University of Washington Furmata A Cappella

2017 saw Furmata A Cappella not only win its way out of the ICCA Northwest to their first appearance at Finals, but saw them become the first group to represent the state of Washington at Finals. They brought a wonderful intensity to competition, including a wild closing number for which the group left everything on the stage. Add onto that alumni of the group (and UW Awaaz) doing them proud as part of SeaNote—releasing a fine new album, Transititions, and competed as part of the first Varsity Vocals Open competition.

The Towson University Trills

After just a year and a half singing together, The Towson Trills did the unthinkable. The seven-member ensemble qualified for ICCA Finals. If you think that’s a small group size or a short period of time together to make it to Finals, you’re correct on both counts, and the group brought a truly unique style to the Finals stage, anchored by keen arranging work and killer VP. The best news for Trills fans? No one from the group is set to graduate before 2019, so they’ve still got a year and a half ahead of them to thrive before losing any seniors.

The University of Waterloo Water Boys

The ICCA Finals have taken a turn for the dark side. While some have criticized it, a lot of the top groups in the world have come to embrace intensity, sorrow, and rage over representing happier ideals. There’s nothing wrong with that—in fact I’d call recent years of ICCA Finals some of the best a cappella I’ve experienced—but it’s nonetheless a breath of fresh air to encounter a group like The Water Boys. While this all-male group isn’t necessarily happy go lucky, they represent a polished aesthetic that leans toward silky smooth and professional. The guys’ competition set simultaneously felt like a bit of a throwback, and like a new direction for the genre. For groups seeking to make their presence felt on the national level, its so important to forge a unique identity, and The Water Boys were one of the best groups at doing that in 2017.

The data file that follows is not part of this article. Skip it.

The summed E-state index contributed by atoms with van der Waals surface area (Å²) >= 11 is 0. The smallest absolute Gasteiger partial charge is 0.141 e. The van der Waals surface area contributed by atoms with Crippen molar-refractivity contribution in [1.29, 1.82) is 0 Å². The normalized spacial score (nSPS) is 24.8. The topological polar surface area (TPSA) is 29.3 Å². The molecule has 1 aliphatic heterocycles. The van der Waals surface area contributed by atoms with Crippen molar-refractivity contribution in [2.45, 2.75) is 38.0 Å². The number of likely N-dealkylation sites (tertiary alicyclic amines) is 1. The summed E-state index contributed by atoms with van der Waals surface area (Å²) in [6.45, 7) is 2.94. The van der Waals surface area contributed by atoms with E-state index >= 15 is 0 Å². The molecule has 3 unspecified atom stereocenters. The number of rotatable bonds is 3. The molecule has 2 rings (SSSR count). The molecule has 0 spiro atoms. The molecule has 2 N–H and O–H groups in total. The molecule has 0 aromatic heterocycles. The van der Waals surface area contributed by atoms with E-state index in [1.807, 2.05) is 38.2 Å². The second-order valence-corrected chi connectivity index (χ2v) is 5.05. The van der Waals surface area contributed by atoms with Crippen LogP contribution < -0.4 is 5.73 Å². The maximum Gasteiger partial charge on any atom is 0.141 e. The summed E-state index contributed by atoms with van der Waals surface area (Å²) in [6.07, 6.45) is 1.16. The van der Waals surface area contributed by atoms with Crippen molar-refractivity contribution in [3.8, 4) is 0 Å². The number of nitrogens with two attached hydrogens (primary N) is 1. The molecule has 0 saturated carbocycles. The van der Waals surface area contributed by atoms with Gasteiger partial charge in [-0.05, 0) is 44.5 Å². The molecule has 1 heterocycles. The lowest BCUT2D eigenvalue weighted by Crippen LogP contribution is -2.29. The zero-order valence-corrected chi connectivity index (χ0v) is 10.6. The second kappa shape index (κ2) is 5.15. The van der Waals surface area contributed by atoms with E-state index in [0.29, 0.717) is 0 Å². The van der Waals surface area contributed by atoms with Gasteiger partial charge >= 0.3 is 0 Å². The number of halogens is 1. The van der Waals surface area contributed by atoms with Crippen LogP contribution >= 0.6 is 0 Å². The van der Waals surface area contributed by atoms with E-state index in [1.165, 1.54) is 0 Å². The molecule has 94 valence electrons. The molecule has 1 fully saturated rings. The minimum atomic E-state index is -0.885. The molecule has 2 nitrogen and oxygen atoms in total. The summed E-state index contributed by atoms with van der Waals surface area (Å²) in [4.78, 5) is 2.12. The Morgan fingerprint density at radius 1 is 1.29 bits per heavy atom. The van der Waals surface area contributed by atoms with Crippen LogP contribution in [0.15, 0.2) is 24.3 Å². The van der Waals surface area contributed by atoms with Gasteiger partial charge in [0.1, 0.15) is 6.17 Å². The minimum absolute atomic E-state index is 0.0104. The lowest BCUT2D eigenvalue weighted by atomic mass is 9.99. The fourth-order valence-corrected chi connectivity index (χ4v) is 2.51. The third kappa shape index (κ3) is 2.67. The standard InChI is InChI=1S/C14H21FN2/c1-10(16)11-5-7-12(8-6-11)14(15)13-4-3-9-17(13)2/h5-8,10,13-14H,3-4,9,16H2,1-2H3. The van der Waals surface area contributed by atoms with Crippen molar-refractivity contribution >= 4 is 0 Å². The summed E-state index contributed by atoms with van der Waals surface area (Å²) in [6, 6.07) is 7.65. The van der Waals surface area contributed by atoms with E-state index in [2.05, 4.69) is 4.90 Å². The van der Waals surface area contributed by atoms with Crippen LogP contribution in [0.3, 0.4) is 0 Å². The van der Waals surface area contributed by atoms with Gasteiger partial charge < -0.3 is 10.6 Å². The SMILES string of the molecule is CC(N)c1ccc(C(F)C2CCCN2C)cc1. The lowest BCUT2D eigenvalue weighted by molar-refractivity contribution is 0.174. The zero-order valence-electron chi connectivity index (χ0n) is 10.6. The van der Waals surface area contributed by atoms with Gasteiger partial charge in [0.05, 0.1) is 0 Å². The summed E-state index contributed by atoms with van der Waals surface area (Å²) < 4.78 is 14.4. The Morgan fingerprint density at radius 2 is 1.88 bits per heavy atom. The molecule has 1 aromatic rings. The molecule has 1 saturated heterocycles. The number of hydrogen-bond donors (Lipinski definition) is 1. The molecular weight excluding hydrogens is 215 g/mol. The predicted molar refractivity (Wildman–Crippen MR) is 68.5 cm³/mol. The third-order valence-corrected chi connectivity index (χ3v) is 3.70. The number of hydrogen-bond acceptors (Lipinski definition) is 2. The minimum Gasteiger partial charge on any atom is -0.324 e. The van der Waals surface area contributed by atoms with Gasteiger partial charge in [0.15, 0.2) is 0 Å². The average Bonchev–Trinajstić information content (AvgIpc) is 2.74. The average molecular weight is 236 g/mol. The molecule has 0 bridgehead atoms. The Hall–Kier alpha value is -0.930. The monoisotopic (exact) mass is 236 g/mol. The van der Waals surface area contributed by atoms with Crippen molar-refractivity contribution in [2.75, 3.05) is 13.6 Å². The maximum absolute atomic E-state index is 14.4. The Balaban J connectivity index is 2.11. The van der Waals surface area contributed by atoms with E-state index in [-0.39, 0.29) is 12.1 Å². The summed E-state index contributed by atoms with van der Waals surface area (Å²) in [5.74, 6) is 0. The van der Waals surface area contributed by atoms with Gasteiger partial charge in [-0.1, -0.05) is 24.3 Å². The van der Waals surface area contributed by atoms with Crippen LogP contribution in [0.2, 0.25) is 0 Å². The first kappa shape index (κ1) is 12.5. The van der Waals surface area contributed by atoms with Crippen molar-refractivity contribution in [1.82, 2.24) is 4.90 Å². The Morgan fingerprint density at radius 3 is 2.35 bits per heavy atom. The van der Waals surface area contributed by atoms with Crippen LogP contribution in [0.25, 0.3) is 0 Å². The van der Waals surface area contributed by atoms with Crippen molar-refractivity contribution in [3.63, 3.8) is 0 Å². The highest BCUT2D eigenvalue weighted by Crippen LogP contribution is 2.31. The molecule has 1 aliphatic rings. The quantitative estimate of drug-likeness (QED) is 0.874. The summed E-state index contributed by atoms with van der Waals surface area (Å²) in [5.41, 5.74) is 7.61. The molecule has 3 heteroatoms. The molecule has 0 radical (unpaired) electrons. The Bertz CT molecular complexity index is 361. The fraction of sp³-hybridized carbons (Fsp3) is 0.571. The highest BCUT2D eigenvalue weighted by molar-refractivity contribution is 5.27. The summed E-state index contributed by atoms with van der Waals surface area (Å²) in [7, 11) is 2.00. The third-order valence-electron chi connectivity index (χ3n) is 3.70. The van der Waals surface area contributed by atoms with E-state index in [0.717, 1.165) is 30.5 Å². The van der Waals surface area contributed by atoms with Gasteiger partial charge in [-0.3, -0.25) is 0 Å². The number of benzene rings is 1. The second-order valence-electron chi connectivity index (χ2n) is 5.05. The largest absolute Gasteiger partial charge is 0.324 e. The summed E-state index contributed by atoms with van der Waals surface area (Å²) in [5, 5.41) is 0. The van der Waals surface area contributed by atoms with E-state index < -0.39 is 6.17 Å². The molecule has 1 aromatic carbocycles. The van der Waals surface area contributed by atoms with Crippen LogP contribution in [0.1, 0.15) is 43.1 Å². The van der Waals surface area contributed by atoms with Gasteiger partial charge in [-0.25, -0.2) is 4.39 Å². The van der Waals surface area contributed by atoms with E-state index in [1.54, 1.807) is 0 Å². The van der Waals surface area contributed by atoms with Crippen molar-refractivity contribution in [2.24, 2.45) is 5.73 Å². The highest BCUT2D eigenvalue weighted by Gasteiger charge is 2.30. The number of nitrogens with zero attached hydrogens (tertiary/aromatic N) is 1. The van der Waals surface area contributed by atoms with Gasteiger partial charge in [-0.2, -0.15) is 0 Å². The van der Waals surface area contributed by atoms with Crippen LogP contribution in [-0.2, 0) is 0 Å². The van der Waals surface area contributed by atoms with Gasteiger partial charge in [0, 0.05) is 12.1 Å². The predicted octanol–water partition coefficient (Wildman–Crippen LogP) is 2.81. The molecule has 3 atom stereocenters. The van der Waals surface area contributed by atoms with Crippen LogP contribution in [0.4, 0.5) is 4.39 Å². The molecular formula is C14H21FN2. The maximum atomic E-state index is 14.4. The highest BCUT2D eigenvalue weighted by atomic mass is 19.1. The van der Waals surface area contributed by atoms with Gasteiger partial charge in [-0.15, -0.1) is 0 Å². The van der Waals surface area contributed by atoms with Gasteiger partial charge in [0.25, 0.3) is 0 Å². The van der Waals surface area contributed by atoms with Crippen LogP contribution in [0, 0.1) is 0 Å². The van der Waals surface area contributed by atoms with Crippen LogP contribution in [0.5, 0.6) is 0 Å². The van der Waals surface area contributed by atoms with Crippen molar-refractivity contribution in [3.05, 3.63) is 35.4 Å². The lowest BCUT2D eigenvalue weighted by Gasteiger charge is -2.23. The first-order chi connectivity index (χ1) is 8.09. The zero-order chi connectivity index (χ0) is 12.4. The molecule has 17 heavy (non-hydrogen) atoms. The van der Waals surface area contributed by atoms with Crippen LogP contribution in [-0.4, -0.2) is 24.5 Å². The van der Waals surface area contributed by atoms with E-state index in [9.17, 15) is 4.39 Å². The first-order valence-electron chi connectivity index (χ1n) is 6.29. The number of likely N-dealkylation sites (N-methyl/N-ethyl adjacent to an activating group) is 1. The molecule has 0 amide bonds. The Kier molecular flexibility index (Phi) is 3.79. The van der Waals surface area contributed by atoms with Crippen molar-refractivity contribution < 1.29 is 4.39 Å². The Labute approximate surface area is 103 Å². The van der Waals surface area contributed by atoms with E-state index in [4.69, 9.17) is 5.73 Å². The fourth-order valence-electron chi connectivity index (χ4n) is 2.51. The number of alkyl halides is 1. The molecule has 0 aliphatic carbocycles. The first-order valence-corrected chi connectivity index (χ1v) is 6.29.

The Belmont University Beltones

Nashville is known as a prime location for serious musicians and for a certain country fried sensibility. Out of these traditions, The Beltones arise as a quietly awesome group that tends to get wrongfully overlooked in conversations about the best contemporary collegiate a cappella franchises. In 2017, they reached ICCA Finals for the third time in five years by winning the very competitive South region. Their competition set this year saw them diversify their sound and their presentation, ranging from pop, to power, to a jazzier sound, lined with seamless transition and their trademark musical precision.

<![CDATA[Alive]]>http://acappellablog.com/tuesday-tubin/alive http://acappellablog.com/tuesday-tubin/alive

This week we present University of Washington Furmata A Cappella performing Sia’s “Alive.”

<![CDATA[Small Groups]]>http://acappellablog.com/200-reasons-to-love-a-cappella/small-groups http://acappellablog.com/200-reasons-to-love-a-cappella/small-groups

Reason #139: Small Groups